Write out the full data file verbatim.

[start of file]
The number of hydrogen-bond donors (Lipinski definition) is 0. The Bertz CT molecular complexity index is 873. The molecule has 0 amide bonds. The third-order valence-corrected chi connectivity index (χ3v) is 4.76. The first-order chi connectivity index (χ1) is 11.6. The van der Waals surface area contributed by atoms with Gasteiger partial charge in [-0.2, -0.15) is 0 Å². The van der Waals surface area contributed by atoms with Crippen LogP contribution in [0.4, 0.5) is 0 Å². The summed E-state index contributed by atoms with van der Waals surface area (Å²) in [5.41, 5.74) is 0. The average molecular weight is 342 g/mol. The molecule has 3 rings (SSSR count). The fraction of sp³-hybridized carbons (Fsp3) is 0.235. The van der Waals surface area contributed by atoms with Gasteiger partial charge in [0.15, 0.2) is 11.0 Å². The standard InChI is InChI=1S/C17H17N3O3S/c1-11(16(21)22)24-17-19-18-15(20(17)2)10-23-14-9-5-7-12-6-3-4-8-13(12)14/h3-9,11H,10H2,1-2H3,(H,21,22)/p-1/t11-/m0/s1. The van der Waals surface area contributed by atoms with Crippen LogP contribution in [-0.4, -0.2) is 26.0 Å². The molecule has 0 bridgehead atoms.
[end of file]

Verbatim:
The number of hydrogen-bond donors (Lipinski definition) is 0. The Bertz CT molecular complexity index is 873. The molecule has 0 amide bonds. The third-order valence-corrected chi connectivity index (χ3v) is 4.76. The first-order chi connectivity index (χ1) is 11.6. The van der Waals surface area contributed by atoms with Gasteiger partial charge in [-0.2, -0.15) is 0 Å². The van der Waals surface area contributed by atoms with Crippen LogP contribution in [0.4, 0.5) is 0 Å². The summed E-state index contributed by atoms with van der Waals surface area (Å²) in [5.41, 5.74) is 0. The average molecular weight is 342 g/mol. The molecule has 3 rings (SSSR count). The fraction of sp³-hybridized carbons (Fsp3) is 0.235. The van der Waals surface area contributed by atoms with Gasteiger partial charge in [0.15, 0.2) is 11.0 Å². The standard InChI is InChI=1S/C17H17N3O3S/c1-11(16(21)22)24-17-19-18-15(20(17)2)10-23-14-9-5-7-12-6-3-4-8-13(12)14/h3-9,11H,10H2,1-2H3,(H,21,22)/p-1/t11-/m0/s1. The van der Waals surface area contributed by atoms with Crippen LogP contribution in [-0.4, -0.2) is 26.0 Å². The molecule has 0 bridgehead atoms.